Let me cut the suspense right away… this play is one of the best technical displays of narrative storytelling one could ever wish to experience in a theatre production.
The word ‘suspense’ is multi-faceted – especially in theatre. It can be used to describe a sense of emotional attachment placed upon the audience (usually regarding the fate or wellbeing of one or more of the main characters); it could also apply to the story itself, and the thrill of ‘not knowing’ what happens next, yet being impatient to find out; it could also apply – in circus theatre – to the fear that a performer – or some important objects – might be in some actual physical imminent danger (e.g. fire, gravity, violence, etc.).
Director, Sam Mendes, uses and – like a master storyteller – circumvents all of these tropes in differing ways during the (almost) 3.5 hour running time.
This is the narrative telling – ostensibly by three thespians (inhabiting a multitude of roles) and a piano – detailing the rise and pre-eminence of one of the most successful – and influential – immigrant families ever to set foot in America. Yes, the family’s ‘brand’ was ‘Lehman Brothers’, but it could have been changed to ‘Lehman Dynasty’ at any stage throughout the last century. But I digress.
“Michael Balogun’s monologue was so good that – at its end – the whole audience broke out into spontaneous applause”.
Es Devlin’s wonderful set is revealed as a huge see-through, plexiglass cube, with translucent walls, open doorways and minimal furniture. What furniture there is makes the centre-piece resemble an open’ plan office or boardroom. The only other ‘props’ are – what appear to be – an endless supply of cardboard, office-centric boxes. These are used throughout the show – by all three cast members – as part of a constantly-evolving (and involving) choreography. Very impressive.
The back-drop is one huge and concave; covering the complete stage, it is used for a multitude of projections and lighting shifts. This proves to be a remarkably flexible and effective tool; one that can easily allude to the seemingly endless cotton-fields of The South, as well as the vast Manhattan skyline.
Indeed – as the last remaining Lehman makes the final Mephistophelean pact with an unscrupulous chain-trader near the finale – the backdrop accurately explores his (and Capitalism’s) descent into hell… by travelling up above the Manhattan skyline, showing the rarefied air to be ‘blood-red’, as the dirty deal is done.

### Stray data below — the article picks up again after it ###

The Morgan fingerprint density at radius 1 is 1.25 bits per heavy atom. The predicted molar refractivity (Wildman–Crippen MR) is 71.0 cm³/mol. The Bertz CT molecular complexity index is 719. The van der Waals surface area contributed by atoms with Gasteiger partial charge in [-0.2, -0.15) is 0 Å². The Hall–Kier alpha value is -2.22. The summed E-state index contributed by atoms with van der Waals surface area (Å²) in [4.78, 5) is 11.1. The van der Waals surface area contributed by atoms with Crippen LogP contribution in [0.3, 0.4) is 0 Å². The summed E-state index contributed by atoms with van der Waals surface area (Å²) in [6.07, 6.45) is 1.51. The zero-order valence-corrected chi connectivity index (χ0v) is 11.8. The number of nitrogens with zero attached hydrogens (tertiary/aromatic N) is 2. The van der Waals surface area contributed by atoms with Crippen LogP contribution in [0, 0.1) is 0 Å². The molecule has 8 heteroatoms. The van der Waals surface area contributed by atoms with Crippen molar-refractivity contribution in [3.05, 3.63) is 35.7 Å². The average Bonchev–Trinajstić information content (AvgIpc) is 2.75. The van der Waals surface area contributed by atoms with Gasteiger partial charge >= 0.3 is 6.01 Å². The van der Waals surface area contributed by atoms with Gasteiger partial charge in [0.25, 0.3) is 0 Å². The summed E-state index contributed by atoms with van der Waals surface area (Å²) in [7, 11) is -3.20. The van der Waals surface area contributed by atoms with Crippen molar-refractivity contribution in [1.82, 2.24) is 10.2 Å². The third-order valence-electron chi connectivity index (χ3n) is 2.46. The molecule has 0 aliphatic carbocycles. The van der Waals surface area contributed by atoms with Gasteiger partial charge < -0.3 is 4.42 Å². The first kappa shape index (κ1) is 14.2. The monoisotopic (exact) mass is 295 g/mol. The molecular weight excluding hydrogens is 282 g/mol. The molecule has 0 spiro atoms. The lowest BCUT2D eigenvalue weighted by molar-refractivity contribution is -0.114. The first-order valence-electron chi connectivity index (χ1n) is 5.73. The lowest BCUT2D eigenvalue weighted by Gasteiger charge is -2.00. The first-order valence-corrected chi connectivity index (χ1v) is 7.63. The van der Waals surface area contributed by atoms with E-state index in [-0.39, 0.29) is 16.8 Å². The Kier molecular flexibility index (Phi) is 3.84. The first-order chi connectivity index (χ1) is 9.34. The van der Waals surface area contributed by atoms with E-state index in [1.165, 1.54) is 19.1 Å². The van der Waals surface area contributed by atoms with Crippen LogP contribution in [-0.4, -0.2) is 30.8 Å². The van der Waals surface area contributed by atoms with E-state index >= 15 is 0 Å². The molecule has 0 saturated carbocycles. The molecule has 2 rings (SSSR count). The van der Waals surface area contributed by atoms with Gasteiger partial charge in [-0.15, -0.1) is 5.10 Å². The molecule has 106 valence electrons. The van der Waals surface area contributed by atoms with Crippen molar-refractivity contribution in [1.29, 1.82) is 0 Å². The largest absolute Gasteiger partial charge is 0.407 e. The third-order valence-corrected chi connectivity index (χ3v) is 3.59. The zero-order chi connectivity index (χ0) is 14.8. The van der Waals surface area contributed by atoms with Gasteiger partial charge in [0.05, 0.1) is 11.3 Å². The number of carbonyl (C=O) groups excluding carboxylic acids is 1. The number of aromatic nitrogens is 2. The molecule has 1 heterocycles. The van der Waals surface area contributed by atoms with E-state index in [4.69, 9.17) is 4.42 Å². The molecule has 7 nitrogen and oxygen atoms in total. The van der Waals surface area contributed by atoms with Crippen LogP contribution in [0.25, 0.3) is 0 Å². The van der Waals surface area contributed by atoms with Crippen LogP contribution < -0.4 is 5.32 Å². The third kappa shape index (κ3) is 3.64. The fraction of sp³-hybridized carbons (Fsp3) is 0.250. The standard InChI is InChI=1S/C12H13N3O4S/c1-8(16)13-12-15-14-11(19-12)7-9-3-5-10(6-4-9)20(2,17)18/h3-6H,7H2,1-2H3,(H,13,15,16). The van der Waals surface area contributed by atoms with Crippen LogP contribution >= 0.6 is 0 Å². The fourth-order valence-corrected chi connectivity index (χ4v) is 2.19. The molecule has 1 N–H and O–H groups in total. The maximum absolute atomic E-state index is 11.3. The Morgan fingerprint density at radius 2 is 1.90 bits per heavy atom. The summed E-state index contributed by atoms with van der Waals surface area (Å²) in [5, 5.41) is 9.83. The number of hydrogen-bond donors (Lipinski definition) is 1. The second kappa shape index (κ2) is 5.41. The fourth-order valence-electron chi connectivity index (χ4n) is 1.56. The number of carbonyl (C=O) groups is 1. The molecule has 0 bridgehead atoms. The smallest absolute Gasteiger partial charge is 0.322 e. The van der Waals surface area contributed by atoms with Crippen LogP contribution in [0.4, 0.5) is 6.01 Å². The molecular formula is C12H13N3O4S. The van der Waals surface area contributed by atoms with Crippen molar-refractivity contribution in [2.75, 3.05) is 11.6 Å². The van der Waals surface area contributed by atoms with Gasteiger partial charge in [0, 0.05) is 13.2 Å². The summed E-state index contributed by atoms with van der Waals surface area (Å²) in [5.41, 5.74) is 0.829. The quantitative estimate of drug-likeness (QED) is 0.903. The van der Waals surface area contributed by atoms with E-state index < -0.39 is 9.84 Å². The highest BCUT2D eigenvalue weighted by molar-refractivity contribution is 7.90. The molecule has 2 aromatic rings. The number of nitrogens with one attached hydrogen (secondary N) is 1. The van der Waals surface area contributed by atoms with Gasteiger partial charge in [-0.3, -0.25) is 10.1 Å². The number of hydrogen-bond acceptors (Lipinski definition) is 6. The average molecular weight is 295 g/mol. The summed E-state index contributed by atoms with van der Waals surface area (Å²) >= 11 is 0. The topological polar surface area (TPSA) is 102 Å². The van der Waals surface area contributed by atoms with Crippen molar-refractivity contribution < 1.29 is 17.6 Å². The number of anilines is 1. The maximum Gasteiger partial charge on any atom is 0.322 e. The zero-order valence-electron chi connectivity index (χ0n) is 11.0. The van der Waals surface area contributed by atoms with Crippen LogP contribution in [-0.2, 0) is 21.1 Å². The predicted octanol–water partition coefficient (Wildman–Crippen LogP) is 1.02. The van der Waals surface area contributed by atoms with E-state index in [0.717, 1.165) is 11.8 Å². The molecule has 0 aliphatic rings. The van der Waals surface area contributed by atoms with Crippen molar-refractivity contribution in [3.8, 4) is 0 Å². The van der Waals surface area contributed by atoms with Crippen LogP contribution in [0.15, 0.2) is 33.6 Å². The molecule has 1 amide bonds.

The other ‘trump card’ is the amazing pianist Yshani Perinpanayagam who – accompanying with only piano and Nick Powell’s bespoke score – was perhaps the most versatile of all the four performers and that’s saying something! Her tempo changes, mood shifts, single-note refrains, evocative arpeggios and full on crescendos ensured that the actors’ tonal shifts and measured soliloquys were all supported and corroborated by the musical tone platform.
But now… the actors.
The show starts – after a ‘janitor’ has locked the office away ‘for the night’ – with, Emanuel Lehman, portrayed astonishingly by Michael Balogun – telling the story of his 45-day crossing to New York from Europe; his obligation, as the eldest brother, to pave the way for his other siblings; and his pride at finally having the chance to prosper in America.
His monologue was so good that – at its end – the whole audience broke out into spontaneous applause.
As Nigel Lindsay’s ‘Henry Lehman’ and Hadley Fraser’s ‘Mayer Lehman’ get introduced, it is clear that this will not take the usual route of ‘antagonist, protagonist, and major cast members’.
In fact – with dizzying feats of verbal, physical and emotional dexterity – each of them embody a myriad of the play’s supporting cast, as well as all the major family members themselves. The whole evening is an acting masterclass, with Balogun and Fraser especially ‘knocking it out of the park’ time and again.
Of course, they were, no doubt, helped by the script by Stefano Massini, and the director Sam Mendes. If there is a more complete and polished director – hitting ‘homers’ regularly across both stage and screen – then I am unaware of them. Mendes seems less like a director; more a sculptor who is able to carve out moments of perfection time and again in both mediums. Astonishing.
The lighting, sound design, costumes all are superb.
Even the ending – which most of us know – was beautifully crafted, surprising and excellently judged. A near-miracle.
If I didn’t make it clear before, I will say – with no hesitation – go. It’s extraordinary.